Part I: The NAHB Chart of Accounts Income Statement: Comparative, Compliant . . . and Utterly Useless.

(published on Escape from Averageness® every year since 2009;  updated, incorporated, and republished, here as the first in the five-part series)

The NAHB Chart of Accounts enables builder-to-builder comparisons, complies with GAAP reporting requirements, and allows the same consultants to give the same presentation year-after-year at IBS.  But, to the extent that its Income Statement presents costs as anything other than a true delineation based on behavior in regard to Revenue, it is – from a managerial accounting standpoint, and therefore, from a larger management standpoint – utterly useless.

It is useless, because it prevents a builder from understanding how it makes money.

The ability to generate cash, make a profit, and produce an economic return depends on an understanding of cost classification.  How costs are classified, or associated, according to structural hierarchy, cost objects, and behavior.

Does it matter how costs are classified?  Does it matter where they are incurred, what caused them to be incurred, or whether they vary in relationship to anything?

Yes, it does matter.

Costs are the most operative part of a home builder’s Income Statement, and an understanding of how costs are allocated and classified provides a basis of operational insight that is otherwise completely missing.  Understanding where costs are incurred and whether they are incurred directly or indirectly is important, but the distinguishing characteristic of costs is how they behave.

Here is the operative question:  Does the cost vary with the volume of Revenue, or does it not?

Cost behavior presents a builder with the truest picture of what its production capacity costs, where its breakeven points are, and how it analyzes changes in costs, production levels, and margins.

Not only the truest picture, but the only picture.

At the core of variable costing is the understanding that costs have attributes, and those costs cannot be managed as if their attributes don’t exist.

Builders need to control their direct, variable costs – the costs that should be “above the line” on their Income Statement;  they need to either reduce the cost, or extract maximum value (benefit in excess of cost) from having incurred it;  they need to exploit it, optimize its potential, find productive ways to get more value out of it, and understand, if they didn’t generate the Revenue, they didn’t incur the cost.

At the same time, they need to leverage their indirect, non-variable costs – the costs that should be “below the line”, costs that will be incurred regardless of the Revenue generated;  the objective should be to produce as many closings as possible, from having incurred the cost in the first place.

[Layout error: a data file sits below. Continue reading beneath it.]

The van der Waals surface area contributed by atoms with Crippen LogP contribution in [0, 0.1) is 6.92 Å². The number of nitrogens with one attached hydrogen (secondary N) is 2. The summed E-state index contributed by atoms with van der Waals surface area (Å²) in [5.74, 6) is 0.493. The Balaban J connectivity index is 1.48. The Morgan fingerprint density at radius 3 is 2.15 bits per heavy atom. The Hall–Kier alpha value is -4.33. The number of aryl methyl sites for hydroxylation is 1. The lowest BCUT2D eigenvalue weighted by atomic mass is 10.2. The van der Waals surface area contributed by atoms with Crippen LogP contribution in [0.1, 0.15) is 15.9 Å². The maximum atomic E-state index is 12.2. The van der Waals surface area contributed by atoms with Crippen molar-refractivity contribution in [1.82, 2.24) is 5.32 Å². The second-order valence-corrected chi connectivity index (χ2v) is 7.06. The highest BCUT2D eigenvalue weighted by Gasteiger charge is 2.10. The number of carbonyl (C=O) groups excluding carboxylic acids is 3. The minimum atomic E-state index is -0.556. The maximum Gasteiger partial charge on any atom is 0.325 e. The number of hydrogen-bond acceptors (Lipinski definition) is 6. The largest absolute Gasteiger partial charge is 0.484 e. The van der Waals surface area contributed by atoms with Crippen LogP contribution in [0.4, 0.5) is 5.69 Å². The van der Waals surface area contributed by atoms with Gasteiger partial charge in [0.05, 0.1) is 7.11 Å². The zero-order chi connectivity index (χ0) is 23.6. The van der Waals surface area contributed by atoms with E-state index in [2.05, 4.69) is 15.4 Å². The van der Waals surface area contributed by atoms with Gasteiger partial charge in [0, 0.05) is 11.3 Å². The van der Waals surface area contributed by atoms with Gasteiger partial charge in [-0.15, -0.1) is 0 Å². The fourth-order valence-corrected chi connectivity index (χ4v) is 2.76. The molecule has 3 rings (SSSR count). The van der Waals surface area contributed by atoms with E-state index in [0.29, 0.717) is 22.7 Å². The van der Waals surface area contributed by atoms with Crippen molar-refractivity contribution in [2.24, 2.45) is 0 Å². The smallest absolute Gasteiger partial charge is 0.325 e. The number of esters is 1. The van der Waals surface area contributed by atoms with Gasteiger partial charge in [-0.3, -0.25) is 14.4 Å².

Controlling and extracting value from direct, variable costs is how a builder improves margin;  leveraging indirect, non-variable costs is how it increases velocity.  Economic return is Return on Assets;  ROA is margin x velocity;  it is velocity acting upon margin.

Builders must distinguish between variable and non-variable costs, to have any picture whatsoever of breakeven, i.e., the rate at which it absorbs overhead.  If Cost of Sales contains non-variable costs, and Operating Expense contains variable costs, that understanding of breakeven is destroyed.

These three examples of the problem with the NAHB COA Income Statement make our point:

  1. Indirect Construction Cost is treated as a cost that is deducted from Revenue to determine Gross Profit; the only difference between Gross Margin and Gross Profit is the inclusion of Indirect Construction Cost.  Do Indirect Construction Costs generally vary according to Revenue?    For the most part, they are non-variable costs that will be incurred regardless of the Revenue produced.
  2. Selling Expenses (including Real Estate Commissions) are treated as an Operating Expense, part of overhead. Anything allocated to Selling Expense should, therefore, be a non-variable cost.  Is that the case?    The bulk of Selling Expense is a variable cost.
  3. Financing Costs are treated as an Operating Expense, but it would only be a non-variable cost if a builder had its construction lines of credit fully-drawn every day of the accounting period, or if the LIP balance on the construction line of credit never varied. Is this typically the case?    Are loan fees non-variable costs that do not fluctuate with volume?  Typically, no.

Bottom-line:  Report your financial condition and meet your tax reporting obligations, as required.  Mindlessly compare your company with other builders, if you choose.  But – give yourself cost information that guides your operating decisions.

Next:  Part II:  The Problem with the NAHB Chart of Accounts Income Statement

 

(variable costing and the Contribution Income Statement format are addressed at every Pipeline workshop™;  learn more here:  http://buildervelocity.com or http://saiconsulting.com/buildervelocity-pipeline-workshops/)